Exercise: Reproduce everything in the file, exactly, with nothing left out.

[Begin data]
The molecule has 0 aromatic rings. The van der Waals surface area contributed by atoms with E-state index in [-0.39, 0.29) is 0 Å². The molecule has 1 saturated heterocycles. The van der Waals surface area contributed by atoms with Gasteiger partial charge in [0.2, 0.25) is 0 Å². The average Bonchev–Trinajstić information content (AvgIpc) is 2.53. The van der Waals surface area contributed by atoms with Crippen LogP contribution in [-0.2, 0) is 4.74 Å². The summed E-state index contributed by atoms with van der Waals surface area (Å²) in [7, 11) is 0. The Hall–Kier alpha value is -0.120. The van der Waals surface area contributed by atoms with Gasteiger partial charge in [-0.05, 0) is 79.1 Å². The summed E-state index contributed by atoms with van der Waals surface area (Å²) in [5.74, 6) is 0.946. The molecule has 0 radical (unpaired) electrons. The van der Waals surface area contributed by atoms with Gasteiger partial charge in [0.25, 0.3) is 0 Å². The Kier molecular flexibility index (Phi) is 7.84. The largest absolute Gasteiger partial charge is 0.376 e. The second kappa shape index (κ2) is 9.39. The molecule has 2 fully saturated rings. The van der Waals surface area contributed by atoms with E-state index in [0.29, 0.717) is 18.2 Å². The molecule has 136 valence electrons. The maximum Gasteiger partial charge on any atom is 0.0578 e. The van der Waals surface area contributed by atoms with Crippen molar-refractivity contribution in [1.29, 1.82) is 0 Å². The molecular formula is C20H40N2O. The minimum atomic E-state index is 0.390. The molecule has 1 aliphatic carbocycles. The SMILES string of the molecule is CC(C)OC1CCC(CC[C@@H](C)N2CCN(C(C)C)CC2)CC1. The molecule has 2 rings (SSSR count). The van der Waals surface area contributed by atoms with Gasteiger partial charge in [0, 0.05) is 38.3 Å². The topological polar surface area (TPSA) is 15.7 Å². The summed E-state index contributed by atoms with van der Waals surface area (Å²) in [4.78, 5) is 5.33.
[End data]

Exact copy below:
The molecule has 0 aromatic rings. The van der Waals surface area contributed by atoms with E-state index in [-0.39, 0.29) is 0 Å². The molecule has 1 saturated heterocycles. The van der Waals surface area contributed by atoms with Gasteiger partial charge in [0.2, 0.25) is 0 Å². The average Bonchev–Trinajstić information content (AvgIpc) is 2.53. The van der Waals surface area contributed by atoms with Crippen LogP contribution in [-0.2, 0) is 4.74 Å². The summed E-state index contributed by atoms with van der Waals surface area (Å²) in [7, 11) is 0. The Hall–Kier alpha value is -0.120. The van der Waals surface area contributed by atoms with Gasteiger partial charge in [-0.05, 0) is 79.1 Å². The summed E-state index contributed by atoms with van der Waals surface area (Å²) in [5.74, 6) is 0.946. The molecule has 0 radical (unpaired) electrons. The van der Waals surface area contributed by atoms with Gasteiger partial charge in [0.25, 0.3) is 0 Å². The Kier molecular flexibility index (Phi) is 7.84. The largest absolute Gasteiger partial charge is 0.376 e. The second kappa shape index (κ2) is 9.39. The molecule has 2 fully saturated rings. The van der Waals surface area contributed by atoms with E-state index in [0.29, 0.717) is 18.2 Å². The molecule has 136 valence electrons. The maximum Gasteiger partial charge on any atom is 0.0578 e. The van der Waals surface area contributed by atoms with Crippen molar-refractivity contribution in [1.29, 1.82) is 0 Å². The molecular formula is C20H40N2O. The minimum atomic E-state index is 0.390. The molecule has 1 aliphatic carbocycles. The SMILES string of the molecule is CC(C)OC1CCC(CC[C@@H](C)N2CCN(C(C)C)CC2)CC1. The molecule has 2 rings (SSSR count). The van der Waals surface area contributed by atoms with Gasteiger partial charge in [0, 0.05) is 38.3 Å². The topological polar surface area (TPSA) is 15.7 Å². The summed E-state index contributed by atoms with van der Waals surface area (Å²) in [4.78, 5) is 5.33.